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Proverbial Ponderings

In this series, those involved with CLC foreign missions profile one aspect of our overseas endeavors.

(Photos are from the early days of the author’s time in Nigeria)

“Proverbs are the palm oil with which words are eaten.” This is a proverb from Nigeria. Palm oil, drawn from palm fruit, is used for cooking food. Proverbs are succinct statements that help to focus in a few words on some lengthier thoughts. In Nigeria there are many tribes which comprise the nation. Each of these tribes possesses its own ancient proverbs by which the people remember important things in a few words. Solomon collected many proverbs in the Bible book of the same name. There are proverbs scattered elsewhere throughout the Scripture, and not only in the wisdom literature. What follows are some proverbs from various tribes in Nigeria, related then to Scripture for everyday life.

“The lizard that jumped from the high Iroko tree to the ground said that he would praise himself, if no one else did.” (Ibo tribe) There is no accounting for the length to which pride will push one. Here the arrogant little lizard does a dangerous thing and, surviving, thinks that a great feat deserves great praise. The lizard in his foolishness reminds that far worse can happen. “Pride goes before destruction, and a haughty spirit before a fall.” (Proverbs 16:18) This time the little lizard was successful, but maybe not next time. Then where will his self-praise be?

“If a man claims to have sung until dawn, find out when he started.” (Ikwerre tribe) Being told a half-truth has led many astray. A half-truth is but a lie in disguise. Our Lord said that He Himself is the truth. How important for us then to cleave to this virtue of truth-telling. “Buy truth, and do not sell it; buy wisdom, instruction, and understanding.” (Proverbs 23:23) This is a possession of the greatest value for one’s character.

“When an elder sees a bush rat, it does not afterwards become a lizard.” (Yoruba tribe) Playing fast and loose with the truth means losing the truth. Some contend that the circumstances must dictate how one acts. But into every circumstance we should carry a character adorned with Christian virtues, which do not change. “Folly is a joy to him who has no sense, but a man of understanding walks aright.” (Proverbs 15:21) It may seem funny to change the story, but not if it violates the truth.

“Efulefu in the language of the clan was a man who sold his matchet and wore the sheath to battle.” (Ibo tribe) The matchet is the large blade we call a machete. We know of how Paul encourages us to put on the whole armor of God, one part of which is the Sword of the Spirit which is the Word of God. How can we go to battle the devil and the powers of darkness without the matchet of God? What comfort to know, however, that our preparations are not ultimately the determining factor of victory or defeat. “The horse is prepared for the day of battle, But deliverance is of the Lord .” (Proverbs 21:31)

“What an elder sees sitting down, the child cannot even see while standing.” (Igbo tribe) How important to listen to our elders whom God has carried through so very much. Bound as we are to do our own thing and repeat errors, God does give us elders who have seen, lived, and been guided by the Lord. “Wisdom is with the aged, and understanding in length of days.” (Job 12:12 ESV) History will repeat itself, unless we learn from history and our elders.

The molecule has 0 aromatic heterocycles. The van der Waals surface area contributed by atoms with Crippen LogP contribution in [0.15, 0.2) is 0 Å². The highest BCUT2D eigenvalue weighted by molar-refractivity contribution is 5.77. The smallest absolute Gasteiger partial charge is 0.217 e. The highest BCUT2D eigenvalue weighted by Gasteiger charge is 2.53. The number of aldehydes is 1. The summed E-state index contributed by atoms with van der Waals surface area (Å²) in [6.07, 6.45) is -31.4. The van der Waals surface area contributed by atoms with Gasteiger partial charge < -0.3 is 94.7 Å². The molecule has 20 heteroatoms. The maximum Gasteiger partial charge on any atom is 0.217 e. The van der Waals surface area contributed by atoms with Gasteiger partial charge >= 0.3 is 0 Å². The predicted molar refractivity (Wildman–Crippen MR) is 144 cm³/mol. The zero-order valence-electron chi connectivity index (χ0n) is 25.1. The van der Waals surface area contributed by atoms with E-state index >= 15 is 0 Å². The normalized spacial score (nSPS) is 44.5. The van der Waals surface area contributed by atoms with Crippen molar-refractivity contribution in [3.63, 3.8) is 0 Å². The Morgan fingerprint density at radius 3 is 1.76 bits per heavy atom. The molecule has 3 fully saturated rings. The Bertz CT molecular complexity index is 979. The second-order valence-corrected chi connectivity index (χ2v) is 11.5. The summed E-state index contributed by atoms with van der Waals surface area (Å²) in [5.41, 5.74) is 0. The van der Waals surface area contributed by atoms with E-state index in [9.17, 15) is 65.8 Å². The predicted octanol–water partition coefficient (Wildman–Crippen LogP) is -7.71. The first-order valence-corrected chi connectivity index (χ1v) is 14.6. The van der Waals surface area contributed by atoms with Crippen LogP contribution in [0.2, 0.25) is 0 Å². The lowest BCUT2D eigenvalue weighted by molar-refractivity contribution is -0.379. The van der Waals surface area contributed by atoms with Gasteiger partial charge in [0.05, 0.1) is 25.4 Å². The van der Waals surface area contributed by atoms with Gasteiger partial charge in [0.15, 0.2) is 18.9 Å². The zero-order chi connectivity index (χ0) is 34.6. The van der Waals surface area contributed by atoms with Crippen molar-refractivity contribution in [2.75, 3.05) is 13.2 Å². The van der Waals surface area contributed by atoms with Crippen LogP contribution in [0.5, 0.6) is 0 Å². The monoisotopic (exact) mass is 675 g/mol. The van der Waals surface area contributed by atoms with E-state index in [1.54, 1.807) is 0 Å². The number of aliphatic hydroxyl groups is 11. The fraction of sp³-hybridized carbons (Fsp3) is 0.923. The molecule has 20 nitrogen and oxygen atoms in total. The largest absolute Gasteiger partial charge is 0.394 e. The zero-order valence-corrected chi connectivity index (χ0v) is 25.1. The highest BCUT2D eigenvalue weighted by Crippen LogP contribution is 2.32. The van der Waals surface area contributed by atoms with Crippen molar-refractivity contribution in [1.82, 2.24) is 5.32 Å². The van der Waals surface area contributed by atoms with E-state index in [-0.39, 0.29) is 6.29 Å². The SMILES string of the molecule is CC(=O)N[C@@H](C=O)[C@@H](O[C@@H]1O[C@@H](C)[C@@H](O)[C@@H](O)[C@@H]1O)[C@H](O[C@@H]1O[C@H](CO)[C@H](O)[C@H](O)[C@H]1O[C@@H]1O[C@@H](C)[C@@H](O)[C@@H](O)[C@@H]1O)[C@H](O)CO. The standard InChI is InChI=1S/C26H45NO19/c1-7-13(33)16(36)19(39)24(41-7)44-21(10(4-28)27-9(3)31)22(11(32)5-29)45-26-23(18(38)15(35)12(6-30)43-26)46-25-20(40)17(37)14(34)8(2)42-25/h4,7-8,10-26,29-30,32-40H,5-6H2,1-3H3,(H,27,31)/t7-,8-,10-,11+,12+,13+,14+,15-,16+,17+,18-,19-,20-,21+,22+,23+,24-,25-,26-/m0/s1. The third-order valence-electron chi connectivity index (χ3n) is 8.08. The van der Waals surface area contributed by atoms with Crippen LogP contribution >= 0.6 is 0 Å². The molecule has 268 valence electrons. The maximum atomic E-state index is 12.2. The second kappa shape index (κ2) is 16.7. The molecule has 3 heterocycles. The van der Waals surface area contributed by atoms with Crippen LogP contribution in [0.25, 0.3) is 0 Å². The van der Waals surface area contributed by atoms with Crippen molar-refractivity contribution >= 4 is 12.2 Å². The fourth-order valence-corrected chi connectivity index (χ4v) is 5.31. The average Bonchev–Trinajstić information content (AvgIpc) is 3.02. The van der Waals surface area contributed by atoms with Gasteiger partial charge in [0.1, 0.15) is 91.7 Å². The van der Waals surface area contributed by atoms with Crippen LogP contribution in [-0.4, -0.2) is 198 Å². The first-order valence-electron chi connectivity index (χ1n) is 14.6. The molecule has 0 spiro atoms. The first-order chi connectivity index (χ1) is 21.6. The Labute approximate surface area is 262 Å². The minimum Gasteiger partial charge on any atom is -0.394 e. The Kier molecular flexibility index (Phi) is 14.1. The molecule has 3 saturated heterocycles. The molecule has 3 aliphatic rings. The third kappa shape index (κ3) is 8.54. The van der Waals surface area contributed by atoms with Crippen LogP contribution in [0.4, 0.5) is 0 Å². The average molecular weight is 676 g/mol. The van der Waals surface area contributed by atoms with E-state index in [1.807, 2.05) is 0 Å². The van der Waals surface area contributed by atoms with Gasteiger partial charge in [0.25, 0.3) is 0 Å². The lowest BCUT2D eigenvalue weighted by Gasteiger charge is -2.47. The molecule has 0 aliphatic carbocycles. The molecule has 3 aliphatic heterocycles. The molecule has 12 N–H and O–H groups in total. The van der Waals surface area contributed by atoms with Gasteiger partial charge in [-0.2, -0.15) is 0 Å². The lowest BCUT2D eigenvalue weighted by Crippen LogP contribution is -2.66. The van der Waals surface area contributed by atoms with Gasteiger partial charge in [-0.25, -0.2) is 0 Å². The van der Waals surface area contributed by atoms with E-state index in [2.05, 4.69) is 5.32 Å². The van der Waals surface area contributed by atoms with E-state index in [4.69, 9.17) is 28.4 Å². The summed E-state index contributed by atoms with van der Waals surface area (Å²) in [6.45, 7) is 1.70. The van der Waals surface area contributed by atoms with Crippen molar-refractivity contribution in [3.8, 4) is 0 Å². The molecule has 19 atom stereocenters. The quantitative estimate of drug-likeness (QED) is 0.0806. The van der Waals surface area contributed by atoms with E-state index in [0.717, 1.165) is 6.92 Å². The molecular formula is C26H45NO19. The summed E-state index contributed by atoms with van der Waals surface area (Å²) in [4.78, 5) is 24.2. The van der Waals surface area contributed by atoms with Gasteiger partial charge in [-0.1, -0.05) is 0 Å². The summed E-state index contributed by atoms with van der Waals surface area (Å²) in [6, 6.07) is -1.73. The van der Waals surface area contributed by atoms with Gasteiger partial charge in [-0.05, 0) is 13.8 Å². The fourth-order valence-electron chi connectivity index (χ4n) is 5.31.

“One who claps for a madman to dance is as insane as the madman.” (Yoruba tribe) We can sin by not doing, as well as by doing. We can sin by not stopping something that is wrong just as much as by doing the wrong ourselves. And to encourage what is wrong and think one’s own hands are still clean is an exercise in depraved foolishness. “The wise heart will heed commandments, but a babbling fool will come to ruin.” (Proverbs 10:8 RSV)

“The elder who eats all his food will carry his load by himself.” (Yoruba tribe)

“The prosperity of a single person does not make a town rich.” (Yoruba tribe) I am not an island unto myself. The whole second table of the Law focuses on my neighbor. Shall I ignore him and continue in my self-centered ways? There are great benefits also to working together, especially in our fellowship relationship in the church, with brother clasping the hand of brother and striding forward. “Two are better than one, Because they have a good reward for their labor.” (Ecclesiastes 4:9)

“The crocodile says he feels shy to bite, but once he has bitten he feels shy to let go.” (Ikwerre tribe) Ah yes, the variations on this of the alligator and the hare (or the crocodile and the monkey) crossing the river. All looked so innocent, until. . . . The dangers were ignored until it was too late. Temptations are all around us like traps to bring about spiritual death.

“Bending down to a dwarf does not prevent you from rising to your full height afterwards” (Hausa tribe) How would you describe this proverb in one word? How about “humility”?

And lastly, there is Eneke. “Eneke the bird says, since men have learnt to shoot without missing, I have learnt to fly without perching. ” (Ibo tribe) We as Christians should be the most adaptable people of all. I don’t mean just as a missionary like Paul, who sought to be all things to all people that he might win some. Each of us in our daily life is growing in grace and knowledge. Let us learn each day, like Eneke, that the devil prowls to destroy us and the only answer is a closer walk with our Lord, His Word enlarging our understanding

David Koenig has served as a foreign missionary in Africa, India, and elsewhere. Though officially retired, he continues to be active in the synod’s mission endeavors.